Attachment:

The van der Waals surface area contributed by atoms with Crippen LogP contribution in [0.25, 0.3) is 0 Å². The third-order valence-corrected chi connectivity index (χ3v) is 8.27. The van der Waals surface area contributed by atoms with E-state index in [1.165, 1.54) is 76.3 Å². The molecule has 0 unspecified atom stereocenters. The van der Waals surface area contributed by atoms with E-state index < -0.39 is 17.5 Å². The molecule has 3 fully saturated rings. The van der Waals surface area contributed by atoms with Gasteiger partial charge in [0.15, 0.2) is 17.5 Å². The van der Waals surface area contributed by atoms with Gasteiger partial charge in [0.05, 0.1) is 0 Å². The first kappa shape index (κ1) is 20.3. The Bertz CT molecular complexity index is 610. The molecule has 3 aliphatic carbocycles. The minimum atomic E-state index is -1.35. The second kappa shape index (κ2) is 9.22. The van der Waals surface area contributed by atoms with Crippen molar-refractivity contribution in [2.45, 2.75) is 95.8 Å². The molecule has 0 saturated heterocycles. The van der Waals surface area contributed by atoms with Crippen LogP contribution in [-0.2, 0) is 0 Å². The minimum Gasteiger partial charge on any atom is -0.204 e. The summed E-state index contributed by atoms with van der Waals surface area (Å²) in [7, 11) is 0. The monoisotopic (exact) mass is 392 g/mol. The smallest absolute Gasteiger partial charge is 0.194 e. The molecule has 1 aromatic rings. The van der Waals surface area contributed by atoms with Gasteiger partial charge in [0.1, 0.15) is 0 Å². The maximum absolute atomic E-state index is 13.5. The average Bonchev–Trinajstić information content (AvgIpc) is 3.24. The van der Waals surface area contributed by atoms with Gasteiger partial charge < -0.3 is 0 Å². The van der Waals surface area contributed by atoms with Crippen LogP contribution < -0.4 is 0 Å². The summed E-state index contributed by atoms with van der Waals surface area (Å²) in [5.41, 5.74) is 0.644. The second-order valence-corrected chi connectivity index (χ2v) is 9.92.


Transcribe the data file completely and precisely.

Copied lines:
The van der Waals surface area contributed by atoms with Crippen LogP contribution in [0.25, 0.3) is 0 Å². The third-order valence-corrected chi connectivity index (χ3v) is 8.27. The van der Waals surface area contributed by atoms with E-state index in [1.165, 1.54) is 76.3 Å². The molecule has 0 unspecified atom stereocenters. The van der Waals surface area contributed by atoms with E-state index < -0.39 is 17.5 Å². The molecule has 3 fully saturated rings. The van der Waals surface area contributed by atoms with Gasteiger partial charge in [0.15, 0.2) is 17.5 Å². The van der Waals surface area contributed by atoms with Gasteiger partial charge in [0.05, 0.1) is 0 Å². The first kappa shape index (κ1) is 20.3. The Bertz CT molecular complexity index is 610. The molecule has 3 aliphatic carbocycles. The minimum atomic E-state index is -1.35. The second kappa shape index (κ2) is 9.22. The van der Waals surface area contributed by atoms with Crippen molar-refractivity contribution in [2.45, 2.75) is 95.8 Å². The molecule has 0 saturated heterocycles. The van der Waals surface area contributed by atoms with Crippen LogP contribution in [-0.2, 0) is 0 Å². The minimum Gasteiger partial charge on any atom is -0.204 e. The summed E-state index contributed by atoms with van der Waals surface area (Å²) in [7, 11) is 0. The monoisotopic (exact) mass is 392 g/mol. The smallest absolute Gasteiger partial charge is 0.194 e. The molecule has 1 aromatic rings. The van der Waals surface area contributed by atoms with Gasteiger partial charge in [0.1, 0.15) is 0 Å². The maximum absolute atomic E-state index is 13.5. The average Bonchev–Trinajstić information content (AvgIpc) is 3.24. The van der Waals surface area contributed by atoms with Gasteiger partial charge < -0.3 is 0 Å². The van der Waals surface area contributed by atoms with Crippen LogP contribution < -0.4 is 0 Å². The summed E-state index contributed by atoms with van der Waals surface area (Å²) in [5.41, 5.74) is 0.644. The second-order valence-corrected chi connectivity index (χ2v) is 9.92.